Learning from foster children's experiences of the pandemic


At the onset of the coronavirus pandemic the fostering sector was understandably concerned that the pressures and stresses associated with lockdown would lead to the disruption of a number of placements.

This undoubtedly occurred in some cases. Sometimes this was the result of foster children refusing to adhere to social distancing requirements and threatening the health of the foster family. In other cases, it was the result of existing stresses, compounded by adults and children cohabiting 24-hours-a-day with no respite from each other. For families who are living with child-to-parent violence, it is no surprise to hear that many difficult situations have been exacerbated by the pandemic; sometimes to breaking point.

But an aspect of lockdown that had not been foreseen by anyone in the sector was that many children would find themselves more settled, presenting fewer behavioural challenges to their foster carers than would normally be the case. This is what our members tell us they are hearing from both foster carers and their foster children.

While the evidence for this is largely anecdotal, it is a consistent, important and widespread message. It is also a message that has persisted long after the initial few weeks when these experiences were often viewed as reflecting a ‘honeymoon’ period that coincided with the excitement and drama of coronavirus, with the expectation that this would soon come to an end. The same message has emerged from the adoption sector, and it is too strong a message to be ignored.

It is not possible to explain with any certainty why this has happened, but one key difference for most of these children is that they have not attended school over the lockdown period despite their eligibility to do so. As a result, they have been spending each and every day with their foster carers or adoptive family. In some cases, adults who would otherwise be out at work have been working at home. There is the suggestion that reduced stress from school pressures, including academic pressure, and a break from the challenge of peer relationships has made the difference. It is also possible that avoiding the daily separation from care givers is the key element for children who do not feel safe or secure having experienced a series of disrupted relationships. Another argument has emphasised that children in care have said that they are grateful for the absence of numerous professional visits, and are enjoying being left alone to experience normal family life.

Whatever the factors that have led to these reported improvements may be, their significance cannot be ignored. Prior to the pandemic, the fostering sector had been promised another ‘care inquiry’ and if this takes place we should be exploring what has been learned from the period under lockdown.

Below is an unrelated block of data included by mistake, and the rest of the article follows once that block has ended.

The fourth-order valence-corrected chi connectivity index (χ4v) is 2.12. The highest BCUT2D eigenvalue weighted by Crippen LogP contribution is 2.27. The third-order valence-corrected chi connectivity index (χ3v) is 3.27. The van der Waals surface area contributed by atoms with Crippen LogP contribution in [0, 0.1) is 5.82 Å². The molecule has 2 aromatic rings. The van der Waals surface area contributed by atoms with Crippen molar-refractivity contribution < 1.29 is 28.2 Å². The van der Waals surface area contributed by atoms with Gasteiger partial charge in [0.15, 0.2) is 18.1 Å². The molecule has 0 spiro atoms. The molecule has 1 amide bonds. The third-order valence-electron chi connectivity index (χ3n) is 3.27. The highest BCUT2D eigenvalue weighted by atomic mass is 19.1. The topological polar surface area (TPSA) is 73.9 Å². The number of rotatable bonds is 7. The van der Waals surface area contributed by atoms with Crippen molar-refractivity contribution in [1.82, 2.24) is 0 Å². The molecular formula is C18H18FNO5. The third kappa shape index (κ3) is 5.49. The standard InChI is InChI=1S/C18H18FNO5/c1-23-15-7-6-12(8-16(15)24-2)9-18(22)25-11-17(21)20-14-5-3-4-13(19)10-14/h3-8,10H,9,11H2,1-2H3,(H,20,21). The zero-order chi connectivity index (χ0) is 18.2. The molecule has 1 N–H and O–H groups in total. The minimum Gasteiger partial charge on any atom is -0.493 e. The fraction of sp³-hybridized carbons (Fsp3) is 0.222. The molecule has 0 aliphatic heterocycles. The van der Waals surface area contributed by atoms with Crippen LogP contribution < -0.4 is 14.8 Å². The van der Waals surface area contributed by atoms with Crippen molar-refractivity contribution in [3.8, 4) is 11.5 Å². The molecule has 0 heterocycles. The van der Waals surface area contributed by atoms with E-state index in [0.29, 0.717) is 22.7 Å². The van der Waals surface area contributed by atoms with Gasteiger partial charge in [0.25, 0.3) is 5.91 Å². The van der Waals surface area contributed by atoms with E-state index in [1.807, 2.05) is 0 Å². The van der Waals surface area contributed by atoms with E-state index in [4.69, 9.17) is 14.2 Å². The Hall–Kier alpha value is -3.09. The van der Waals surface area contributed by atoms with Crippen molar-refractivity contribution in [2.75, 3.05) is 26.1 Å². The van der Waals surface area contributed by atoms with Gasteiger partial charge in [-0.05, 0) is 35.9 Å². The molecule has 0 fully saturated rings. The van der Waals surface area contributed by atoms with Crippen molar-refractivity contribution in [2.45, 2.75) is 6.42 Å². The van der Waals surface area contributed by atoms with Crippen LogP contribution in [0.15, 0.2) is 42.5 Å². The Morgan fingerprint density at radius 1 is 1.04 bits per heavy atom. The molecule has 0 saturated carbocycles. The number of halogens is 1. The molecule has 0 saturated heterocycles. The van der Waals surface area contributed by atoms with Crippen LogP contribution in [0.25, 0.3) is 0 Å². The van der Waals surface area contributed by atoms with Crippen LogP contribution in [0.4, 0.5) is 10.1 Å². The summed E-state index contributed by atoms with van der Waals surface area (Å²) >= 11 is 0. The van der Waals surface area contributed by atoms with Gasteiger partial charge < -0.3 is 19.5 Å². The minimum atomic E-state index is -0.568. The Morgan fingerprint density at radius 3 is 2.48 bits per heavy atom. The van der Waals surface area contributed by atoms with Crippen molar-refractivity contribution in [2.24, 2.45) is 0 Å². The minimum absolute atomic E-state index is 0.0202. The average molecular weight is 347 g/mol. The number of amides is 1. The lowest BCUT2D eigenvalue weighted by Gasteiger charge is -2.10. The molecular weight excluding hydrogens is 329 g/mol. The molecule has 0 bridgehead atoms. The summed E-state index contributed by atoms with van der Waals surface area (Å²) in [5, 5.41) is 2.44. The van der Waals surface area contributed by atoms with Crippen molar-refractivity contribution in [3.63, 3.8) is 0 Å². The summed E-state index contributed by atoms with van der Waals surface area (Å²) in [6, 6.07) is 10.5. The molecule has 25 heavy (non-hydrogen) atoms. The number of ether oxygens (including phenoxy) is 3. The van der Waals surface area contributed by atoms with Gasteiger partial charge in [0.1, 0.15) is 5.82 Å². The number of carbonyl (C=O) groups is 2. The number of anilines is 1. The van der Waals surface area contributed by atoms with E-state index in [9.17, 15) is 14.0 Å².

Some years ago, CoramBAAF began asking questions about the foster care system, and while we acknowledged that fostering brought huge benefits to many, we suggested that for some children it was not working well. This was the case for some children in long-term foster placements where the emphasis was on ‘professional networks and corporate parenting’, as opposed to ‘relationships’ or ‘normal family life’. In addition, parental responsibility was held by a range of often inconsistent and ever-changing professionals - such as the child’s social worker and independent reviewing officer - and not the child’s primary parenting figure who is the foster carer.

We suggested that these issues needed urgent attention and put forward an alternative model – something as close as possible to ‘normal family life’ – that we called ‘Family Life Fostering’. The primary and overriding purpose of this model was to offer the child a stable, enduring and warm relationship with a reliable and loving parenting figure. The foster carer would be empowered to make both day-to-day and longer-term decisions with the child wherever possible, with the social worker working ‘behind the scenes’ to enable this rather than as the ‘decision-maker’. The model emphasised the child as a family member, with all that flows from this in the ways that families form relationships, create routines, celebrate and enjoy, provide links to the wider community and find workable solutions when challenges come along.

Recent events have led us to think again about this model. Consider how good parents would respond if their child suddenly became more settled, better behaved, and was happier as the result of a situation where they were not attending school, were spending more time with them, and getting their education and other key developmental opportunities met in a different way. Consider further the possibility that these children were saying very clearly that they were finding school too stressful. Many parents in this context would at least consider the need for change, including the possibility of home schooling. One survey suggests that this is exactly what a significant number of adopters are doing.

Home schooling is almost unheard of for fostered children, and this presents two big and challenging questions. Is the bureaucracy that is ‘corporate parenting’ flexible and caring enough to make the right decisions for individual children? Is that corporate parent willing to listen to individual children about what they want in their own lives when that clashes with their ideological position? None of this is straightforward, but going forward we need to think very carefully about what has been learned from the coronavirus lockdown and what we can do to support the wellbeing of children in foster care.

Paul Adams, fostering development consultant, CoramBAAF

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